A Medicare spokesman declined to comment under agency protocol because the case is still pending.
The settlement affects care provided by a trained professional in a patient's home, nursing home or the provider's private office that is medically necessary to maintain the patient's condition and prevent deterioration.
Kaiser Health News is an editorially independent news service that is part of the nonpartisan Henry J. Kaiser Family Foundation. You can follow Susan Jaffe on Twitter: @susanjaffe.

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Trump will have a hard time pushing drug prices down

Here’s the template for President Donald Trump’s tussles with manufacturers: First, he declares something about their operations outrageous and demands change on behalf of the American people. Then he threatens to punish the manufacturers. A meeting with prominent CEOs ensues, followed by assurances that everybody got along great. The final act is some kind of concession by the manufacturers that allows Trump to declare victory and move on to the next target.
This is how it went with the appliance manufacturer Carrier (UTX), and then with automakers including Ford (F) and General Motors (GM). Trump threatened to punish such firms for moving jobs outside the country, and the firms responded with pledges to save or create more American jobs.
But the template may not hold for Trump’s latest target, the nation’s biggest drugmakers. Trump has called drug prices “astronomical” and said drug companies are “getting away with murder.” Many Americans undoubtedly agree, since drug prices have been rising by much more than inflation for years. After a meeting with CEOs of drug firms including Merck (MRK), Johnson & Johnson (JNJ), Eli Lilly (LLY) and Amgen (AMGN), Trump followed the script, striking a friendly tone while insisting, “We have to get drug prices down. We have no choice.” He promised to do his part by cutting regulations on drugmakers and fostering a more favorable business climate.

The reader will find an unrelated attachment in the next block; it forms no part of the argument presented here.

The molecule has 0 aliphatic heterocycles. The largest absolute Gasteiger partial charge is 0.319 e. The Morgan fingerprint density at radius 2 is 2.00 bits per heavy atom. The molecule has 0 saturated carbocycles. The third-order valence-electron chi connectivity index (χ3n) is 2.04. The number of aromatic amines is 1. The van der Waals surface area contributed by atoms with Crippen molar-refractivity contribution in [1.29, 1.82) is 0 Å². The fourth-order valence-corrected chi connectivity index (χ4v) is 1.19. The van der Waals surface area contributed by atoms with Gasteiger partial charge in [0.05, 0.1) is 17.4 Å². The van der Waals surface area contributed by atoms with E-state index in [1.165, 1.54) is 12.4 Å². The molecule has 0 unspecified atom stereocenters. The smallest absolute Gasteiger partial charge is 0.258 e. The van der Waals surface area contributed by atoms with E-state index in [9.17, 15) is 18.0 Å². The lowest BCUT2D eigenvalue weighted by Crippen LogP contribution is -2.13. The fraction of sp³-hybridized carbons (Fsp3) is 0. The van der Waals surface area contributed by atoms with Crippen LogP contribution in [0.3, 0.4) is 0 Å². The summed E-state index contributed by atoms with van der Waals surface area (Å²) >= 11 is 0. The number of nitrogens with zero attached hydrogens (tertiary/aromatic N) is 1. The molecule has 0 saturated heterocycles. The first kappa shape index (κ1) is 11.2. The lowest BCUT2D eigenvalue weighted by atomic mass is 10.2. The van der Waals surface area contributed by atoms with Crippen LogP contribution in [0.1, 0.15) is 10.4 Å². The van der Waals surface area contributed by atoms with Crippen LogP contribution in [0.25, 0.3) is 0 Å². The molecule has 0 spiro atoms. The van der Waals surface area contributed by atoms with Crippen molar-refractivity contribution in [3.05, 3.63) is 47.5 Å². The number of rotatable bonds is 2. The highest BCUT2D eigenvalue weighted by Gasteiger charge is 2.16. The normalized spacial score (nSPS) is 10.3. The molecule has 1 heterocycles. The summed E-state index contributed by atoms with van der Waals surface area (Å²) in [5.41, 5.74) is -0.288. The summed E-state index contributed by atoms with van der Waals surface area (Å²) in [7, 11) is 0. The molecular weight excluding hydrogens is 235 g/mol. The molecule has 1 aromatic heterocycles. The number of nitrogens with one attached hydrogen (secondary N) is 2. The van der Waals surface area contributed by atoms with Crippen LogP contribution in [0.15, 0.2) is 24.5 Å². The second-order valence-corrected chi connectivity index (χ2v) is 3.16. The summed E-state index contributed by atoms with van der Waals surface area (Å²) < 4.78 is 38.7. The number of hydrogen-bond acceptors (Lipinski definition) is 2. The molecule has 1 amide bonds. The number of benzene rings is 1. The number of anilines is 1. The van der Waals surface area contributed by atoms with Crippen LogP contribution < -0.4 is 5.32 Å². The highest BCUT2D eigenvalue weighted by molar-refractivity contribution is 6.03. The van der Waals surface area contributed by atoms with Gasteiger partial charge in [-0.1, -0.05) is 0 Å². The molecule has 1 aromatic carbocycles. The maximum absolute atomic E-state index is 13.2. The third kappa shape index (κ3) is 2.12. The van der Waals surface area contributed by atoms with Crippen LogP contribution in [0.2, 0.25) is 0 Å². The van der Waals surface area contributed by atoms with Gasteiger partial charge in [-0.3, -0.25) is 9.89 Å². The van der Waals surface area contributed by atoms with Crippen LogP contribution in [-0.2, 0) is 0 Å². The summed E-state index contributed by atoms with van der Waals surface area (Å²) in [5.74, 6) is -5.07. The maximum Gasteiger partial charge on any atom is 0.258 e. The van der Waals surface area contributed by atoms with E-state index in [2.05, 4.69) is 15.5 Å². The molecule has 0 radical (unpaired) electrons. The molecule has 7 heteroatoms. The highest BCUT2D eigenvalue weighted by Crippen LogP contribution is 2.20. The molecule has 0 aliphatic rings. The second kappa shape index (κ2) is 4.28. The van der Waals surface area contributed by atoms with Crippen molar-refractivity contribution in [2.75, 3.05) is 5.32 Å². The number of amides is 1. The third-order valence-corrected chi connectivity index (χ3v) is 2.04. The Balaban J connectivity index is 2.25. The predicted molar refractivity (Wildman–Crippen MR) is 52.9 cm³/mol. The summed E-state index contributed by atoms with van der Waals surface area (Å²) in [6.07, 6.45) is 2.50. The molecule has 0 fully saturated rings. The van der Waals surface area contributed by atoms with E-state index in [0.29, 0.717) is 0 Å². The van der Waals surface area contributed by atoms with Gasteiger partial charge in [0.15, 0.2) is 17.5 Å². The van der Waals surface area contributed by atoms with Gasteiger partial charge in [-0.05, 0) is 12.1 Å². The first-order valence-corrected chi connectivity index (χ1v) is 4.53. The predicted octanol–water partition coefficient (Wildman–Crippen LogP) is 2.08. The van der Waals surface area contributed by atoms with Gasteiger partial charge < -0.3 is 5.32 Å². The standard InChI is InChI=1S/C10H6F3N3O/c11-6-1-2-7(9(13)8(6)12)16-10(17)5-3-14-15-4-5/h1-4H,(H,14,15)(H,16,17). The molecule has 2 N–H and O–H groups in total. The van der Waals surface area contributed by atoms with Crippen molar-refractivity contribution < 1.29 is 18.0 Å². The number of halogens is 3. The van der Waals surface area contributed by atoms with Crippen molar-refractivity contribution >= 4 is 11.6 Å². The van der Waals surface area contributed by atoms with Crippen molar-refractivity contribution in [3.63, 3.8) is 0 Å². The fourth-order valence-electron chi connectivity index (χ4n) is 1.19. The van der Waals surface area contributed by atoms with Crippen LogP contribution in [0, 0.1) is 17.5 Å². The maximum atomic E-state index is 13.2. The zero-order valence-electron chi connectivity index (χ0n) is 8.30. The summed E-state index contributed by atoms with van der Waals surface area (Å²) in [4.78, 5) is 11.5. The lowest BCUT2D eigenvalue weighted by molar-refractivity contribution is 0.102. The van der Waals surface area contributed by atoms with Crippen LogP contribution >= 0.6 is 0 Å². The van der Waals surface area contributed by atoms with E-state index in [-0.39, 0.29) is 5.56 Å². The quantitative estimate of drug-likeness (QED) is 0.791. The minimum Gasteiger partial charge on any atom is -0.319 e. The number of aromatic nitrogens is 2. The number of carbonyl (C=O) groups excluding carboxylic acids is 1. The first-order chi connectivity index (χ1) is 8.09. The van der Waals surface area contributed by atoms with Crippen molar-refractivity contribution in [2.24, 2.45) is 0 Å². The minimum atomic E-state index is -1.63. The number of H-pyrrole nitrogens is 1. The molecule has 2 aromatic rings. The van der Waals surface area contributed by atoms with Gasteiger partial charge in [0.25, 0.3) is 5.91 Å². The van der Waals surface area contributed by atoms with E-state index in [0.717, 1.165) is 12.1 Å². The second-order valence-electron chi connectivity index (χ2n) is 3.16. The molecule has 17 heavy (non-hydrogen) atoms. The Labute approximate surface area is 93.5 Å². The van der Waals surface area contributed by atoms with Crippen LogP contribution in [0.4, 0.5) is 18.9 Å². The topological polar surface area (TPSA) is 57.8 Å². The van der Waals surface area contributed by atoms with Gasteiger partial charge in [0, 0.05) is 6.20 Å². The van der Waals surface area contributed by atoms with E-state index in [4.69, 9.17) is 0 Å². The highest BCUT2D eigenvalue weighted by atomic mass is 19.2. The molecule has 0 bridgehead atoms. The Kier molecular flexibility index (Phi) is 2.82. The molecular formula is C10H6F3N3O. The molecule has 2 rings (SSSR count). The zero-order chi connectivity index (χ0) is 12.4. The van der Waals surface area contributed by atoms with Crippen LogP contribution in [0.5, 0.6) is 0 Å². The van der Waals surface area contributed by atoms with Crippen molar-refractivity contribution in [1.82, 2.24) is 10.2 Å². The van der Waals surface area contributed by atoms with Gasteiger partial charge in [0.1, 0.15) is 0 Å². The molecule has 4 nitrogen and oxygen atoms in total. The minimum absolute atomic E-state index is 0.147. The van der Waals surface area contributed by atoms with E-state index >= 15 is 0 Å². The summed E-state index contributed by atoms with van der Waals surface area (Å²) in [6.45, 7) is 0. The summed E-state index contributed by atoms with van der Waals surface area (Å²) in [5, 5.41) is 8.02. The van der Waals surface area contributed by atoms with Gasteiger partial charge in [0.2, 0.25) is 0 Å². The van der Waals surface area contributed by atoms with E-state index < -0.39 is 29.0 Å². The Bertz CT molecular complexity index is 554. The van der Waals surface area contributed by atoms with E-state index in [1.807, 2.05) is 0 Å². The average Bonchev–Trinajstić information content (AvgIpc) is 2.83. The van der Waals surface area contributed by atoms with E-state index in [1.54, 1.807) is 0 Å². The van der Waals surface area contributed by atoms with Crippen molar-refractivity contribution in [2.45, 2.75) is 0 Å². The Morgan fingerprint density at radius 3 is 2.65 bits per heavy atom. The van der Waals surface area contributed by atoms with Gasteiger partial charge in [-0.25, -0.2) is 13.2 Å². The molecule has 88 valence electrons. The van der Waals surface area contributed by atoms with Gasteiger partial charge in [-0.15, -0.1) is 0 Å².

But Trump has limited ability to force drug prices down, and drugmakers have considerable leverage in Washington and in state capitals. Whatever victory Trump declares is likely to be shallow and fleeting.
The surest way to clamp down on drug prices would be to allow Medicare, the nation’s single-biggest purchaser of drugs, to negotiate prices with providers. But federal law prevents that and prospects of Congress changing that with new legislation seem remote. Vermont Democratic Sen. Bernie Sanders says he’ll introduce legislation this year that would allow just that, but such efforts have gone nowhere before. Neither have efforts to allow the importation of cheap drugs from Canada or other countries where prices are far lower. Big Pharma has powerful lobbyists in Washington, with campaign cash spread among hundreds of lawmakers of both parties to make sure its interests and profits are protected.
Some states are considering price caps, which would mainly apply to drugs purchased through Medicaid, which is funded by state and federal money. But that wouldn’t affect people covered on private-sector plans, and might even push up prices for drugs not subject to price caps, to compensate for lost revenue.
More competition usually helps lower prices, and this is one thing Trump points to as a cure for soaring healthcare costs in general. Maybe. But there’s little or no competition for some patent-protected drugs, which are usually the most expensive. And even some generic or off-patent drugs soar in price when drugmakers find clever ways to corner a market. That’s what led to big controversies recently involving Mylan’s Epipen and two heart drugs sold by Valeant. And if more drugs are made in the United States, at higher US labor costs, it will put upward pressure on prices as well, just as it would with electronics or automobiles.
Pharmaceutical executives say reforms involving faster approval for new drugs and better pricing models would help control prices. Bob Hugin, executive chairman at Celgene (CELG), recently told Yahoo Finance that “value-based pricing” based on a drug’s actual effectiveness—rather than a list price—would serve patients better. Some such reforms might be included in whatever Trump has in mind to replace the Affordable Care Act, which Congress is likely to repeal this year. But Big Pharma enjoys tremendous pricing advantages that aren’t likely to disappear. On this one, Trump has chosen an imposing adversary.
Newman tip line: rickjnewman@yahoo.com